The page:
Toronto

Ont. NDP says plans to increase class sizes 'ripping opportunities' from students

Ontario's NDP education critic is criticizing the provincial government's decision to increase secondary school class sizes as more details emerge on the impacts of the move.

TDSB says starting in September, 547 high school electives and 187 compulsory classes will be affected

The TDSB says that starting in September, 547 high school electives and 187 compulsory classes for Grades 9 and 10 will either be cancelled or combined into larger classes to keep them afloat. (CBC News)

Ontario's NDP education critic is criticizing the provincial government's decision to increase secondary school class sizes as more details emerge on the impacts of the move. 

Marit Stiles said in a release Saturday that "kids continue to pay the price" for Premier Doug Ford's education cuts.   

"The Ford Conservatives are ripping opportunities right out of the hands of Toronto high school students, who will have access to fewer options for elective courses and fewer sections for compulsory courses," she said.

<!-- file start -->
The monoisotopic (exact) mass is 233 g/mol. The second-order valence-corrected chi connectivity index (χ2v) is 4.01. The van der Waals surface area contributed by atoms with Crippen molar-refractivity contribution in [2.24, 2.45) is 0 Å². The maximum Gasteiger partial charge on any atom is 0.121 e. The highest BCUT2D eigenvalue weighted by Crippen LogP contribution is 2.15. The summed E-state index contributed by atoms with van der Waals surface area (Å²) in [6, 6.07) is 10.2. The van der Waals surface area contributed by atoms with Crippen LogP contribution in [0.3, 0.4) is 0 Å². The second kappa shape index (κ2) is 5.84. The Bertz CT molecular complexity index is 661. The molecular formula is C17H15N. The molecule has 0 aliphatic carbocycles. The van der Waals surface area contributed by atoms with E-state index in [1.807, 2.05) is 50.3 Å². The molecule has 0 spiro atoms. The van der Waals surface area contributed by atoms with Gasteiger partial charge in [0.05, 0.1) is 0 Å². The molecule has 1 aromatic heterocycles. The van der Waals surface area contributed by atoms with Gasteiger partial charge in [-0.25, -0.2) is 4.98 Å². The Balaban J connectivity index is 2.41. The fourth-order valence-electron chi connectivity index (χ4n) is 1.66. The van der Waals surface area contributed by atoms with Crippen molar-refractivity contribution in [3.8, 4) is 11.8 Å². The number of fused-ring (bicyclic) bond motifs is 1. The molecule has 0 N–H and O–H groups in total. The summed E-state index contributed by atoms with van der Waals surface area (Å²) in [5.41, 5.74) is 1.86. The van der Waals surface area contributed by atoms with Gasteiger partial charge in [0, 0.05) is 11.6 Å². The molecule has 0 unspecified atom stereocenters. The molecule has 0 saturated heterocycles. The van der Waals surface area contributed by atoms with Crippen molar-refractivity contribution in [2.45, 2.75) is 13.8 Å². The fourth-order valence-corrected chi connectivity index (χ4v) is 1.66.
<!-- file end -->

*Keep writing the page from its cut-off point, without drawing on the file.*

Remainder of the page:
The comments come after the Toronto District School Board said Friday it would have to cut hundreds of elective classes and support programs at secondary schools to meet a mandated increase in class size from 22 to 28 over the next four years.

The board says that starting in September, 547 high school electives and 187 compulsory classes for Grades 9 and 10 will either be cancelled or combined into larger classes to keep them afloat. 

It says dozens of library sections as well as literacy courses, guidance support, credit recovery courses and other programs will also have to be axed because of the mandated increase of secondary school class sizes from 22 to 28 over the next four years.   

Stiles says the cuts in the number of sections mean classes will be "too jam-packed" for teachers to give any students one-on-one support when they need it. 

Ontario's NDP education critic Marit Stiles says 'kids continue to pay the price' for Premier Doug Ford's education cuts. (Syda Productions/Shutterstock)

School boards have said the mandated class-size increase, which also includes increasing by one the average class sizes for grades four to eight, will mean thousands of teaching jobs will be lost.

The government has insisted that it can be done through attrition. The government has said its education reforms are part of an effort to cut costs as well as modernize the system. It has noted that Ontario has one of the lowest student-to-teacher ratios in the country.

The Ministry of Education did not immediately reply to a request for comment.

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